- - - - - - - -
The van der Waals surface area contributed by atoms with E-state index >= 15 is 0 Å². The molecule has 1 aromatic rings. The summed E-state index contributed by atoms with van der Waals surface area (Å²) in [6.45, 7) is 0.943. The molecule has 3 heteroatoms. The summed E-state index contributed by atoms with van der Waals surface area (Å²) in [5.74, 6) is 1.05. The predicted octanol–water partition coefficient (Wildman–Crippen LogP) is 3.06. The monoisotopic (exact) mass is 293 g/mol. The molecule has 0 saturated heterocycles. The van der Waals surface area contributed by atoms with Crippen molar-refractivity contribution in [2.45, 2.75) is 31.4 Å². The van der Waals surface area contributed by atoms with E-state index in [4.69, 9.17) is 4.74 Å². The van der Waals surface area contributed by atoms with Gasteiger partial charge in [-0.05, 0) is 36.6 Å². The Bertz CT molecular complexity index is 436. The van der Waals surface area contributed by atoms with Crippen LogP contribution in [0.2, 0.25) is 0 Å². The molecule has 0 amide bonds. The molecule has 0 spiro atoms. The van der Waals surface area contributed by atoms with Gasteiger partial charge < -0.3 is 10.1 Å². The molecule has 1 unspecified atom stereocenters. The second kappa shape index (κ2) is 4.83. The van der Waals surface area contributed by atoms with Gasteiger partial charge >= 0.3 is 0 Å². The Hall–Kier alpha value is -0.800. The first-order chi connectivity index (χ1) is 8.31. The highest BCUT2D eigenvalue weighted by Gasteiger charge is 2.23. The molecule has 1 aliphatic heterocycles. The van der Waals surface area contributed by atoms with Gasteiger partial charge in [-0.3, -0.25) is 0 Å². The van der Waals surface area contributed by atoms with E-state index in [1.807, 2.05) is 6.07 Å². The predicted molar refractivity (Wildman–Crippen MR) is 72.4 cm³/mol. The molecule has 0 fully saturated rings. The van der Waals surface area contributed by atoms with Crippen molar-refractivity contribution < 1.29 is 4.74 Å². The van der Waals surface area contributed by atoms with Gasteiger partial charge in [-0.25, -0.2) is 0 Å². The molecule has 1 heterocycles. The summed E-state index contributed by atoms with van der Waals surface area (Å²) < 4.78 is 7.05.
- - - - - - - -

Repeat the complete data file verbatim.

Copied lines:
The van der Waals surface area contributed by atoms with E-state index >= 15 is 0 Å². The molecule has 1 aromatic rings. The summed E-state index contributed by atoms with van der Waals surface area (Å²) in [6.45, 7) is 0.943. The molecule has 3 heteroatoms. The summed E-state index contributed by atoms with van der Waals surface area (Å²) in [5.74, 6) is 1.05. The predicted octanol–water partition coefficient (Wildman–Crippen LogP) is 3.06. The monoisotopic (exact) mass is 293 g/mol. The molecule has 0 saturated heterocycles. The van der Waals surface area contributed by atoms with Crippen molar-refractivity contribution in [2.45, 2.75) is 31.4 Å². The van der Waals surface area contributed by atoms with E-state index in [4.69, 9.17) is 4.74 Å². The van der Waals surface area contributed by atoms with Gasteiger partial charge in [-0.05, 0) is 36.6 Å². The Bertz CT molecular complexity index is 436. The van der Waals surface area contributed by atoms with Crippen LogP contribution in [0.2, 0.25) is 0 Å². The molecule has 0 amide bonds. The molecule has 0 spiro atoms. The van der Waals surface area contributed by atoms with Gasteiger partial charge < -0.3 is 10.1 Å². The molecule has 1 unspecified atom stereocenters. The second kappa shape index (κ2) is 4.83. The van der Waals surface area contributed by atoms with Gasteiger partial charge >= 0.3 is 0 Å². The Hall–Kier alpha value is -0.800. The first-order chi connectivity index (χ1) is 8.31. The highest BCUT2D eigenvalue weighted by Gasteiger charge is 2.23. The molecule has 1 aliphatic heterocycles. The van der Waals surface area contributed by atoms with Gasteiger partial charge in [-0.3, -0.25) is 0 Å². The van der Waals surface area contributed by atoms with E-state index in [1.807, 2.05) is 6.07 Å². The predicted molar refractivity (Wildman–Crippen MR) is 72.4 cm³/mol. The molecule has 0 fully saturated rings. The van der Waals surface area contributed by atoms with Crippen molar-refractivity contribution < 1.29 is 4.74 Å². The van der Waals surface area contributed by atoms with Gasteiger partial charge in [-0.25, -0.2) is 0 Å². The molecule has 1 heterocycles. The summed E-state index contributed by atoms with van der Waals surface area (Å²) < 4.78 is 7.05.